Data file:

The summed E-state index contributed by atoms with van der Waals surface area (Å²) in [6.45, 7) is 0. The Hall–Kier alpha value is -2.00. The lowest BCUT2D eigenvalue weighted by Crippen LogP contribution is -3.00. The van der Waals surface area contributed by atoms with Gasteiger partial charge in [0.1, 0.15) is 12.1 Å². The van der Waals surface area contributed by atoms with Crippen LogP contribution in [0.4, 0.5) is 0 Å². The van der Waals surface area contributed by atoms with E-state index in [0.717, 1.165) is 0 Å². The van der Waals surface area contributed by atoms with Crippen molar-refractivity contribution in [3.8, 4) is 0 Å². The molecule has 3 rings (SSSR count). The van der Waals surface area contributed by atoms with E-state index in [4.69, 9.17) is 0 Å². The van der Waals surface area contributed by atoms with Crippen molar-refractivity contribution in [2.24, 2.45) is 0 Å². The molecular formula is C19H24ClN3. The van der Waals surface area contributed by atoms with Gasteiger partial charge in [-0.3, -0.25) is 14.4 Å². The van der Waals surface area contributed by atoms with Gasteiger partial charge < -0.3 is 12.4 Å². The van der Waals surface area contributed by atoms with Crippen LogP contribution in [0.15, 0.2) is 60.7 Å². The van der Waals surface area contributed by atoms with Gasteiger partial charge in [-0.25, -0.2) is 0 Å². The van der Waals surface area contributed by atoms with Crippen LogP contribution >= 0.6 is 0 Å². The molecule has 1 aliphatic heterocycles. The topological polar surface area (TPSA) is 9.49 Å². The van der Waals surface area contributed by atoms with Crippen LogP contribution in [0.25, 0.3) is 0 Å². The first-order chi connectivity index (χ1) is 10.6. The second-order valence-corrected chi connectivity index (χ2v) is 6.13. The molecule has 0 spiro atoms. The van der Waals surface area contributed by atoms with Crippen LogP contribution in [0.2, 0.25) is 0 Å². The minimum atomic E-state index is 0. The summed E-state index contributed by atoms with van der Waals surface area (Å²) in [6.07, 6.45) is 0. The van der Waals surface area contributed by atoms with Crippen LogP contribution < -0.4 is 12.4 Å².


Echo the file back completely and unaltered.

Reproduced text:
The summed E-state index contributed by atoms with van der Waals surface area (Å²) in [6.45, 7) is 0. The Hall–Kier alpha value is -2.00. The lowest BCUT2D eigenvalue weighted by Crippen LogP contribution is -3.00. The van der Waals surface area contributed by atoms with Gasteiger partial charge in [0.1, 0.15) is 12.1 Å². The van der Waals surface area contributed by atoms with Crippen LogP contribution in [0.4, 0.5) is 0 Å². The van der Waals surface area contributed by atoms with E-state index in [0.717, 1.165) is 0 Å². The van der Waals surface area contributed by atoms with Crippen molar-refractivity contribution in [3.8, 4) is 0 Å². The molecule has 3 rings (SSSR count). The van der Waals surface area contributed by atoms with E-state index in [4.69, 9.17) is 0 Å². The van der Waals surface area contributed by atoms with Crippen molar-refractivity contribution in [2.24, 2.45) is 0 Å². The molecular formula is C19H24ClN3. The van der Waals surface area contributed by atoms with Gasteiger partial charge in [-0.3, -0.25) is 14.4 Å². The van der Waals surface area contributed by atoms with Gasteiger partial charge < -0.3 is 12.4 Å². The van der Waals surface area contributed by atoms with Crippen LogP contribution in [0.15, 0.2) is 60.7 Å². The van der Waals surface area contributed by atoms with Gasteiger partial charge in [-0.25, -0.2) is 0 Å². The van der Waals surface area contributed by atoms with Crippen LogP contribution >= 0.6 is 0 Å². The molecule has 1 aliphatic heterocycles. The topological polar surface area (TPSA) is 9.49 Å². The van der Waals surface area contributed by atoms with Crippen LogP contribution in [0.25, 0.3) is 0 Å². The first-order chi connectivity index (χ1) is 10.6. The second-order valence-corrected chi connectivity index (χ2v) is 6.13. The molecule has 0 spiro atoms. The van der Waals surface area contributed by atoms with Crippen LogP contribution in [0.2, 0.25) is 0 Å². The minimum atomic E-state index is 0. The summed E-state index contributed by atoms with van der Waals surface area (Å²) in [6.07, 6.45) is 0. The van der Waals surface area contributed by atoms with Crippen LogP contribution < -0.4 is 12.4 Å².